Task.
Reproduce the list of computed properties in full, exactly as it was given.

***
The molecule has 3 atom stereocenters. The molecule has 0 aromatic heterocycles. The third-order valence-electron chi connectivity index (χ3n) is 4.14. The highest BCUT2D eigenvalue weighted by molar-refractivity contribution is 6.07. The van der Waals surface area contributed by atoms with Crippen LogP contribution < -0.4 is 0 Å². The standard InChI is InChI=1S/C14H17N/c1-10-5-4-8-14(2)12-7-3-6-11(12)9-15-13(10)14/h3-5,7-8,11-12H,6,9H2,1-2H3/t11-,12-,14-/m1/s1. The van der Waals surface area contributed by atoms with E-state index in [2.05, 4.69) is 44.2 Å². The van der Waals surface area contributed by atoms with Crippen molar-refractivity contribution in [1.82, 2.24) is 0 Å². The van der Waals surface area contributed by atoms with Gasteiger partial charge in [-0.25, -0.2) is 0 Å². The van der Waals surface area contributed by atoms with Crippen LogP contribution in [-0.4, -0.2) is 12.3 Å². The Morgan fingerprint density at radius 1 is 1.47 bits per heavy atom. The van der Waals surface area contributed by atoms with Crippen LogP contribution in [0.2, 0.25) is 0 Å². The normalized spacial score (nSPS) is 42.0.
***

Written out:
The molecule has 3 atom stereocenters. The molecule has 0 aromatic heterocycles. The third-order valence-electron chi connectivity index (χ3n) is 4.14. The highest BCUT2D eigenvalue weighted by molar-refractivity contribution is 6.07. The van der Waals surface area contributed by atoms with Crippen LogP contribution < -0.4 is 0 Å². The standard InChI is InChI=1S/C14H17N/c1-10-5-4-8-14(2)12-7-3-6-11(12)9-15-13(10)14/h3-5,7-8,11-12H,6,9H2,1-2H3/t11-,12-,14-/m1/s1. The van der Waals surface area contributed by atoms with E-state index in [2.05, 4.69) is 44.2 Å². The van der Waals surface area contributed by atoms with Crippen molar-refractivity contribution in [1.82, 2.24) is 0 Å². The van der Waals surface area contributed by atoms with Gasteiger partial charge in [-0.25, -0.2) is 0 Å². The van der Waals surface area contributed by atoms with Crippen LogP contribution in [-0.4, -0.2) is 12.3 Å². The Morgan fingerprint density at radius 1 is 1.47 bits per heavy atom. The van der Waals surface area contributed by atoms with Crippen LogP contribution in [0.2, 0.25) is 0 Å². The normalized spacial score (nSPS) is 42.0.